Édouard Glissant

Édouard Glissant (1928–2011) was a leading voice in debates centering on the postcolonial condition and on the present and future of globalization. Prolific as both a theorist and a literary author, Glissant started his career as a contemporary of Frantz Fanon in the early days of Francophone postcolonial thought. In the latter part of his career Glissant's vision pushed beyond the boundaries of postcolonialism to encompass the contemporary phenomenon of globalisation. Glissant is widely recognized as one of the most influential figures in Caribbean thought and cultural commentary, and Francophone literature.

  • Manifestos

    Manifestos

    Édouard Glissant and Patrick Chamoiseau

    The collected manifestos of Édouard Glissant and Patrick Chamoiseau: for a postcolonial response to planetary crisis.

    Manifestos brings together for the first time in English the manifestos written by Édouard Glissant and Patrick Chamoiseau between 2000 and 2009. Composed in part in the aftermath of Barack Obama's election in 2008, the texts resonate with the current context of divided identities and criticisms of multiculturalism. The individual texts grapple with concrete historical and political moments in France, the Caribbean, and North America. Across the manifestos, as well as two collectively signed op-eds, the authors engage with socio-political aspects of climate catastrophe, resource extraction, toxicity, and neocolonialism.  

    Throughout the collection, Glissant and Chamoiseau engage with key themes articulated through their poetic vocabulary, including Relation, globalization, globality (mondialité), anti-universalism, métissage, the tout-monde (“whole-world”) and the tout-vivant (“all-living,” including the relationship of humans to each other and “nature”), créolité and the creolization of the world, and the liberation from community assignations in response to individualism and neoliberal societies.  

    Translated as the first volume in the Planetarities series with Goldsmiths Press, the themes of Manifestos resonate with the planetary as they work in response to contemporary forms of (economic) globalization, western capitalism, identity politics, and urban, digital and cosmic ecosystems, as well as the role of the poet-writer. A distinguishing feature of this publication is its interventional aspect, which prioritizes engaged scholarship and practice while demonstrating the relevance of the poetic in response to the urgencies of planetary crisis.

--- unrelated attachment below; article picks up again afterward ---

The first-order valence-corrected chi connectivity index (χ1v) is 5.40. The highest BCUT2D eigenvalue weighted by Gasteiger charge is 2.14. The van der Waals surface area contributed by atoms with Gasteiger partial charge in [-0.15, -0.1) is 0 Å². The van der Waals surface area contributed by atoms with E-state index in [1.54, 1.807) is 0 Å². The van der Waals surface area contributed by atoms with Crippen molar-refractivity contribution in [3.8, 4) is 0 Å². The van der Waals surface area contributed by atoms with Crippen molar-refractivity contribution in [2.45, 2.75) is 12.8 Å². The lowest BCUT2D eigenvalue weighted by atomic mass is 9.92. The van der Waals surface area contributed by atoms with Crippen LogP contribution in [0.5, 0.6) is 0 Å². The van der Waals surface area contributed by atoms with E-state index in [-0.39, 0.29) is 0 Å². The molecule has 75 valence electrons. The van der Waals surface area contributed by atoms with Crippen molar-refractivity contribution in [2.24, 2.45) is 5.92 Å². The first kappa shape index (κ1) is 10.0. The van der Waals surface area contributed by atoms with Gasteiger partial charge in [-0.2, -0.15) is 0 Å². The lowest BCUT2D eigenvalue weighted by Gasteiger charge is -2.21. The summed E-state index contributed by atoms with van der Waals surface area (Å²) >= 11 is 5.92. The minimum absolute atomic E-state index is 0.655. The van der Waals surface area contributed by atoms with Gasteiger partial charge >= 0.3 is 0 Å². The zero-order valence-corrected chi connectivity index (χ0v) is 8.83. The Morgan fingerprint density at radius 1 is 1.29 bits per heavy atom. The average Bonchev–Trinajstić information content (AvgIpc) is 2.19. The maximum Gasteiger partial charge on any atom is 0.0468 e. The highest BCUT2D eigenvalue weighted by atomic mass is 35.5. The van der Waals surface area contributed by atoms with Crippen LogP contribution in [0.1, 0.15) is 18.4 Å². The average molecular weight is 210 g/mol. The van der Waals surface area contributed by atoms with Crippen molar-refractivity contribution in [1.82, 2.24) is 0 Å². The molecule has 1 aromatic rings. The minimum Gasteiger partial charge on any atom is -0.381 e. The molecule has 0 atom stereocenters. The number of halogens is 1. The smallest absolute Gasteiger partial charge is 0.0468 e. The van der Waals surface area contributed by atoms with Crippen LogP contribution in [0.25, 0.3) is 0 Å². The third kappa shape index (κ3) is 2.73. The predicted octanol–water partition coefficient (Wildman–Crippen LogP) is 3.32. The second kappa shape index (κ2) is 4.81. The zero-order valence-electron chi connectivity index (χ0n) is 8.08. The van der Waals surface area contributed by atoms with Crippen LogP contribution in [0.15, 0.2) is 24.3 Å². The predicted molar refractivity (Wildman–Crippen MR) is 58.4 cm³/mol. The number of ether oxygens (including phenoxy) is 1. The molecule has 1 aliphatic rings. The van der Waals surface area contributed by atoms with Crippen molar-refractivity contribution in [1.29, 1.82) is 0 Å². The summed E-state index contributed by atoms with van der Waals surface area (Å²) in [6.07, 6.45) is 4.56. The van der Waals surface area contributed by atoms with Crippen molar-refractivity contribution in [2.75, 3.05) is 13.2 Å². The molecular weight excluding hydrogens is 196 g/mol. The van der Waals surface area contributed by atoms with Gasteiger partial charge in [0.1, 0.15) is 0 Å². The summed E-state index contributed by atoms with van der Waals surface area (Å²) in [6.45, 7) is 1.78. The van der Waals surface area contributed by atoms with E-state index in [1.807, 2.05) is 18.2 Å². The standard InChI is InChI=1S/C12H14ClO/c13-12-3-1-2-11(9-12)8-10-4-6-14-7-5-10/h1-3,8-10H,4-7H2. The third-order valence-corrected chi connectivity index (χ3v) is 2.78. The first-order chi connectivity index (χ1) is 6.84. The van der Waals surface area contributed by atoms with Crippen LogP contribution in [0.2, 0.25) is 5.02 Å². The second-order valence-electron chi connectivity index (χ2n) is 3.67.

• Paperback $24.95

Contributor

  • Participation

    Participation

    Claire Bishop

    Art that seeks to produce situations in which relations are formed among viewers is placed in historical and theoretical context in key writings by critics and artists.

    The desire to move viewers out of the role of passive observers and into the role of producers is one of the hallmarks of twentieth-century art. This tendency can be found in practices and projects ranging from El Lissitzky's exhibition designs to Allan Kaprow's happenings, from minimalist objects to installation art. More recently, this kind of participatory art has gone so far as to encourage and produce new social relationships. Guy Debord's celebrated argument that capitalism fragments the social bond has become the premise for much relational art seeking to challenge and provide alternatives to the discontents of contemporary life. This publication collects texts that place this artistic development in historical and theoretical context.

    Participation begins with writings that provide a theoretical framework for relational art, with essays by Umberto Eco, Bertolt Brecht, Roland Barthes, Peter Bürger, Jen-Luc Nancy, Edoaurd Glissant, and Félix Guattari, as well as the first translation into English of Jacques Rancière's influential "Problems and Transformations in Critical Art." The book also includes central writings by such artists as Lygia Clark and Hélio Oiticica, Joseph Beuys, Augusto Boal, Felix Gonzalez-Torres, Thomas Hirschhorn, and Rirkrit Tiravanija. And it features recent critical and curatorial debates, with discussions by Lars Bang Larsen, Nicolas Bourriaud, Hal Foster, and Hans-Ulrich Obrist.

    Copublished with Whitechapel Art Gallery, London

    • Paperback $24.95